I’m 6 weeks into an 8 week hiatus from my novel, Hallelujah, and have been working through a list of to-do items prepping me to get my book published. The last couple of weeks have completely flummoxed me. I went into this wanting to publish traditionally. I wanted to have Simon & Schuster, HarperCollins or Penguin Random House on the spine. (Uh, Penguin and Random House merged? I had no idea.) A couple of conversations with some friends of friends has made me wonder what my next step really is.
Conversation #1 – Founder of a self-publishing firm
A dear friend of mine suggested I spend my Sunday morning walking with Polly Letofsky. Thankfully that’s an organized event anyone can join every Sunday, so it wasn’t a weird idea. My friend knew that Polly had written a book about her experience walking around the world and she thought Polly might have some ideas about how to get my book published. What she didn’t know was that Polly had moved on to starting a self-publishing project management and consulting firm, My Word! Publishing.
Polly had all kinds of information about what she does and how her company works. She encouraged me to self-publish. She threw around a lot of words I didn’t understand about publishing and the process and encouraged me to contact her for a free evaluation. Basically her company puts together a publishing team for you: editors, marketing people, writing coaches, and whatever else you need. Polly told me my first step was to start my own company, which I would later use to publish my book. This was all fascinating and overwhelming. Here’s what I took out of my conversation with her:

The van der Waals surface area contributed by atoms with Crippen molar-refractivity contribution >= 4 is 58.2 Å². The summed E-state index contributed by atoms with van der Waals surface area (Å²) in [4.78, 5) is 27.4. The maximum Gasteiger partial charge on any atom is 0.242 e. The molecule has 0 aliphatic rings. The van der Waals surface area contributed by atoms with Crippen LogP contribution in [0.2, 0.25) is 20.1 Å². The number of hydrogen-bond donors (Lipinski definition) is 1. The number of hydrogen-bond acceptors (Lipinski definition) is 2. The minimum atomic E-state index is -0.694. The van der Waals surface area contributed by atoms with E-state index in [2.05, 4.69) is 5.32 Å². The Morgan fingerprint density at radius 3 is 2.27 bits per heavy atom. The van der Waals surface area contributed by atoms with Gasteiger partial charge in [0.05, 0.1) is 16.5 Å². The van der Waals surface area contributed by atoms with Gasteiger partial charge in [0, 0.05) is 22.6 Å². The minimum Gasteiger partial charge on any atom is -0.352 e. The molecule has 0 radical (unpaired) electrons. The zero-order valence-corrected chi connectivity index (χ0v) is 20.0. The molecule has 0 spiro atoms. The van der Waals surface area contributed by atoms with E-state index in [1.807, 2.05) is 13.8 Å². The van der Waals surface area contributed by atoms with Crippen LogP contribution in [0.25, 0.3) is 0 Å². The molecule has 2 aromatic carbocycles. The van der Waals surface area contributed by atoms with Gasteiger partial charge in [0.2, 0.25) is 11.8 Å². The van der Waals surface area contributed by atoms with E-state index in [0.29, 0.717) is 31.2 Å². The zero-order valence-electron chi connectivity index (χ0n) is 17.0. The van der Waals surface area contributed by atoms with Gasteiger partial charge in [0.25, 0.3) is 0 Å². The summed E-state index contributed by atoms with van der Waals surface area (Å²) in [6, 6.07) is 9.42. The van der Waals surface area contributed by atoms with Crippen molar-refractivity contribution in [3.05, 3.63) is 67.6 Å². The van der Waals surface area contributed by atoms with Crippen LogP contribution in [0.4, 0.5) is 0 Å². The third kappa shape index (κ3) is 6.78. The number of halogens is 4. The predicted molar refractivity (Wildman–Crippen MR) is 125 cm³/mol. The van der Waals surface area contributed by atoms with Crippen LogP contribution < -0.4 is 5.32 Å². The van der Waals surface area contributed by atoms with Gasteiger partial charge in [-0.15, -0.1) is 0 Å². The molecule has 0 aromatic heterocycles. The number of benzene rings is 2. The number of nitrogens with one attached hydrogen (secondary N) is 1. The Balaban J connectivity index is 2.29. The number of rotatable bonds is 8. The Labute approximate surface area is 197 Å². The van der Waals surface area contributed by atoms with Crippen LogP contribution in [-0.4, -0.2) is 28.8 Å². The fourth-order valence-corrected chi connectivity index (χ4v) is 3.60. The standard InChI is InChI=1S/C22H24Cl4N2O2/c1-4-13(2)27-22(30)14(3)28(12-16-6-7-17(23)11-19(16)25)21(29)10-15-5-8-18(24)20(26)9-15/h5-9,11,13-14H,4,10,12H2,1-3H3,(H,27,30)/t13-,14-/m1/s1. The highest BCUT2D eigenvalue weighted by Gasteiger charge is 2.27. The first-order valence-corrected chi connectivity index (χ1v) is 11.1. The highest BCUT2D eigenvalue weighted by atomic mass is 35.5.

- If you want to make money on your book, you make much less per book with a traditional publication (like $1/book) versus self publishing ($12/book).
- An average book sells 2,500 copies. An average self published book sells 250.
- You need to understand your own goals for publishing.
The first two bullets are a math problem. Jojo sells 2500 copies of her first book and makes $1/book. Anna sells 250 copies of her book for $12/book. Who made the most money publishing her book? If you play the averages, self-publishing wins, but by only $500. However, this is where bullet number 3 comes in.
Once I had time to think I realized that my goal is not to make lots of money. My goal is to get lots of people to read my book. In my dreamy dream world I want to publish a book that people want to read, which is measured by them buying lots of books.
In my limited knowledge of how all this works, I didn’t even consider self-publishing because I do not believe that I could write a book lots of people want to read by myself. People are not interested in a book with grammar errors, writing issues, and juvenile construction. I know I need a whole team of people around me to publish a quality book and that meant traditional publishing. Polly opened my eyes to the fact that the consolidation of the publishing houses means that there are lots of publishing people out there waiting to support self-publishers. Once I read my book and determine if I want to go forward with it I’ll meet with her and see how her process works. More on that here when the meeting happens